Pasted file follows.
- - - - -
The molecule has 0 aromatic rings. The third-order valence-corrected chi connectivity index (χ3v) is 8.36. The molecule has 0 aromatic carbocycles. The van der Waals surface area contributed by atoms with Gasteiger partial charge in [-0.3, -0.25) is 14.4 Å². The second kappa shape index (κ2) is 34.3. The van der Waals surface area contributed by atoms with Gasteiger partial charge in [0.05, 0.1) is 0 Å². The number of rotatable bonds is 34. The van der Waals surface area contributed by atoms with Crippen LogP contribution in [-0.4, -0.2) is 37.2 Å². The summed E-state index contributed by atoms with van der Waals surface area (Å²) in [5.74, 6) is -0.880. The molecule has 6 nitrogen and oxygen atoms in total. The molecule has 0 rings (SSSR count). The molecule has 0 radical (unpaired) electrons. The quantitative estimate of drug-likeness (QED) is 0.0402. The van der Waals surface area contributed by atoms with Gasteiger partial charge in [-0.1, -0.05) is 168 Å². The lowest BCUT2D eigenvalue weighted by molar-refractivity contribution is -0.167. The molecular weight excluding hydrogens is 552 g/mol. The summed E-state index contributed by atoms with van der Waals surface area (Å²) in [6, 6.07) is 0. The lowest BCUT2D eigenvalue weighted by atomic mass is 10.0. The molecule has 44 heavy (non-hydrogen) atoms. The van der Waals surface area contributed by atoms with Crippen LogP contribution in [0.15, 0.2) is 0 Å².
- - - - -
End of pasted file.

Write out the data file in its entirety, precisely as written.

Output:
The molecule has 0 aromatic rings. The third-order valence-corrected chi connectivity index (χ3v) is 8.36. The molecule has 0 aromatic carbocycles. The van der Waals surface area contributed by atoms with Gasteiger partial charge in [-0.3, -0.25) is 14.4 Å². The second kappa shape index (κ2) is 34.3. The van der Waals surface area contributed by atoms with Gasteiger partial charge in [0.05, 0.1) is 0 Å². The number of rotatable bonds is 34. The van der Waals surface area contributed by atoms with Crippen LogP contribution in [-0.4, -0.2) is 37.2 Å². The summed E-state index contributed by atoms with van der Waals surface area (Å²) in [5.74, 6) is -0.880. The molecule has 6 nitrogen and oxygen atoms in total. The molecule has 0 rings (SSSR count). The molecule has 0 radical (unpaired) electrons. The quantitative estimate of drug-likeness (QED) is 0.0402. The van der Waals surface area contributed by atoms with Gasteiger partial charge in [-0.1, -0.05) is 168 Å². The lowest BCUT2D eigenvalue weighted by molar-refractivity contribution is -0.167. The molecular weight excluding hydrogens is 552 g/mol. The summed E-state index contributed by atoms with van der Waals surface area (Å²) in [6, 6.07) is 0. The lowest BCUT2D eigenvalue weighted by atomic mass is 10.0. The molecule has 44 heavy (non-hydrogen) atoms. The van der Waals surface area contributed by atoms with Crippen LogP contribution in [0.15, 0.2) is 0 Å².